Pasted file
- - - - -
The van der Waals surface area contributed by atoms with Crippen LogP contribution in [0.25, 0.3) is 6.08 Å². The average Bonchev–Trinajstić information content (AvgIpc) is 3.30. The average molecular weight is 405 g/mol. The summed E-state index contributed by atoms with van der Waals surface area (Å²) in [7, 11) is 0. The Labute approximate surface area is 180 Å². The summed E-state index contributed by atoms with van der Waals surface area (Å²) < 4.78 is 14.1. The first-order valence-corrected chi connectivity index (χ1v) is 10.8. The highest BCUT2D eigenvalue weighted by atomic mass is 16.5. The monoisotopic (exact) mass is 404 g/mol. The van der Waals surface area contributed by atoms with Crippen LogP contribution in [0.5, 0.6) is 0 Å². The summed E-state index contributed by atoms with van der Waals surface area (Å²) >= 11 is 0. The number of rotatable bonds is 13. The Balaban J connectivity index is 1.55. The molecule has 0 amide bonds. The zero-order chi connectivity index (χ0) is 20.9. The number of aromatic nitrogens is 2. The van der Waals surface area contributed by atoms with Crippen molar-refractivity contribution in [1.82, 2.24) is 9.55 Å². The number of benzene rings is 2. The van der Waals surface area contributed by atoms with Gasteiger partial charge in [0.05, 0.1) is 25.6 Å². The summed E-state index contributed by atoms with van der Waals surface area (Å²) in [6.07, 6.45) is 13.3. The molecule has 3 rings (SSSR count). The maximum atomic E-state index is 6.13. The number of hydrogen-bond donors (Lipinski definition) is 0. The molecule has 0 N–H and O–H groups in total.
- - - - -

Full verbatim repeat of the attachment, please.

The van der Waals surface area contributed by atoms with Crippen LogP contribution in [0.25, 0.3) is 6.08 Å². The average Bonchev–Trinajstić information content (AvgIpc) is 3.30. The average molecular weight is 405 g/mol. The summed E-state index contributed by atoms with van der Waals surface area (Å²) in [7, 11) is 0. The Labute approximate surface area is 180 Å². The summed E-state index contributed by atoms with van der Waals surface area (Å²) < 4.78 is 14.1. The first-order valence-corrected chi connectivity index (χ1v) is 10.8. The highest BCUT2D eigenvalue weighted by atomic mass is 16.5. The monoisotopic (exact) mass is 404 g/mol. The van der Waals surface area contributed by atoms with Crippen LogP contribution in [0.5, 0.6) is 0 Å². The summed E-state index contributed by atoms with van der Waals surface area (Å²) >= 11 is 0. The number of rotatable bonds is 13. The Balaban J connectivity index is 1.55. The molecule has 0 amide bonds. The zero-order chi connectivity index (χ0) is 20.9. The number of aromatic nitrogens is 2. The van der Waals surface area contributed by atoms with Crippen molar-refractivity contribution in [1.82, 2.24) is 9.55 Å². The number of benzene rings is 2. The van der Waals surface area contributed by atoms with Gasteiger partial charge in [0.05, 0.1) is 25.6 Å². The summed E-state index contributed by atoms with van der Waals surface area (Å²) in [6.07, 6.45) is 13.3. The molecule has 3 rings (SSSR count). The maximum atomic E-state index is 6.13. The number of hydrogen-bond donors (Lipinski definition) is 0. The molecule has 0 N–H and O–H groups in total.